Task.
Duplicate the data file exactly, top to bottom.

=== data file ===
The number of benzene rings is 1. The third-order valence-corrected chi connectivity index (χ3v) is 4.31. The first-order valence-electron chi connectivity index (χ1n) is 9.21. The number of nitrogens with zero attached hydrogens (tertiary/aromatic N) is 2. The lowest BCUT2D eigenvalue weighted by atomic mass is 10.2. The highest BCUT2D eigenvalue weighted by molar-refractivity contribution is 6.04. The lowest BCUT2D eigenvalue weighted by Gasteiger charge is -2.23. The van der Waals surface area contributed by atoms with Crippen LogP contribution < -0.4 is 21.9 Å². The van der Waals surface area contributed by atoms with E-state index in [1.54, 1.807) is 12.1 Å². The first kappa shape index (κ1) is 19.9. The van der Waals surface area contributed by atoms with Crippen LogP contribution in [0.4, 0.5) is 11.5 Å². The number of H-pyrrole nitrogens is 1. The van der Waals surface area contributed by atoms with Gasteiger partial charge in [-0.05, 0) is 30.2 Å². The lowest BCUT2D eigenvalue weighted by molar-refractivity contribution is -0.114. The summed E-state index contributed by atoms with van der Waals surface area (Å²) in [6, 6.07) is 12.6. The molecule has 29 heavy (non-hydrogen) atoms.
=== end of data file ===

The number of benzene rings is 1. The third-order valence-corrected chi connectivity index (χ3v) is 4.31. The first-order valence-electron chi connectivity index (χ1n) is 9.21. The number of nitrogens with zero attached hydrogens (tertiary/aromatic N) is 2. The lowest BCUT2D eigenvalue weighted by atomic mass is 10.2. The highest BCUT2D eigenvalue weighted by molar-refractivity contribution is 6.04. The lowest BCUT2D eigenvalue weighted by Gasteiger charge is -2.23. The van der Waals surface area contributed by atoms with Crippen LogP contribution < -0.4 is 21.9 Å². The van der Waals surface area contributed by atoms with E-state index in [1.54, 1.807) is 12.1 Å². The first kappa shape index (κ1) is 19.9. The van der Waals surface area contributed by atoms with Crippen LogP contribution in [0.4, 0.5) is 11.5 Å². The number of H-pyrrole nitrogens is 1. The van der Waals surface area contributed by atoms with Gasteiger partial charge in [-0.05, 0) is 30.2 Å². The lowest BCUT2D eigenvalue weighted by molar-refractivity contribution is -0.114. The summed E-state index contributed by atoms with van der Waals surface area (Å²) in [6, 6.07) is 12.6. The molecule has 29 heavy (non-hydrogen) atoms.